Aug 30, 2009
Many people are puzzled by my writing that a rainbow cannot cast its reflection. Some say they’ve seen rainbows and reflections, and wonder if I’m wrong, or else maybe I meant something else.
Nope. It’s true. You cannot see a rainbow and the reflection of that rainbow.
If you and I look at a car, we both see the same object. But a rainbow is a specific set of reflections and refractions within water droplets that essentially appear on the surface of an invisible cone whose radius is 42 degrees, whose orientation is the antisolar point, and whose apex is your eye, and your eye alone.
An apparent rainbow reflection in a mirror or on a lake, is that of a different rainbow. It may not even look like yours, since if it intercepts larger droplets it will be brighter but also deficient in blue. It is a different rainbow. Moreover, if the rainbow you’re seeing is nearby (as from a lawn sprinkler) then a mirror just ten feet to either side of you will show no reflection of it at all — no matter how the mirror is angled. It’ll show the same water droplets but with no rainbow within it.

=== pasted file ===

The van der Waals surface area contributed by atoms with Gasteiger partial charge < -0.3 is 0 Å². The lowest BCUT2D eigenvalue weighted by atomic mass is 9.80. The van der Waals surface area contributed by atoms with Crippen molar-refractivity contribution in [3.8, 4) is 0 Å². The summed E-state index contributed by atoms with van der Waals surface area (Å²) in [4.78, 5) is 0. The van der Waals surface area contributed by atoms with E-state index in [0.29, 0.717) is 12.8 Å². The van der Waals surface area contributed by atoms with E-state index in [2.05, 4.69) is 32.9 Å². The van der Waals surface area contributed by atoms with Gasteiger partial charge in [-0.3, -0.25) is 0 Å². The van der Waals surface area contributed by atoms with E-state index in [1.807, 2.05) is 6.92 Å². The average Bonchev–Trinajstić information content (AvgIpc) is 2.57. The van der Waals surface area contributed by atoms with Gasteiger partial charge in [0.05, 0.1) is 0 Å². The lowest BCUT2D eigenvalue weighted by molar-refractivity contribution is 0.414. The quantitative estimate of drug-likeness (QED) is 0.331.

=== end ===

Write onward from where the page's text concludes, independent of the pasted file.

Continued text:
Try it sometime. Or at least, think about it, and you’ll understand why you can never see a rainbow and also the reflection of that same rainbow.
Some readers have noted that they’ve seen or captured rainbows using cameras or reflector telescopes. But I never said that photons from rainbows somehow cannot bounce off glass: In these cases you’re seeing the rainbow, but not simultaneously seeing its reflection. The central point is that you cannot see a rainbow AND this same rainbow’s reflection. That’s because any reflection of an object is that object viewed from a different angle — and a rainbow, not being a real 3D object, cannot be viewed from any other angle except exactly where your eye (or camera) is located, completing the required geometry.
Try this link to an image and good explanation.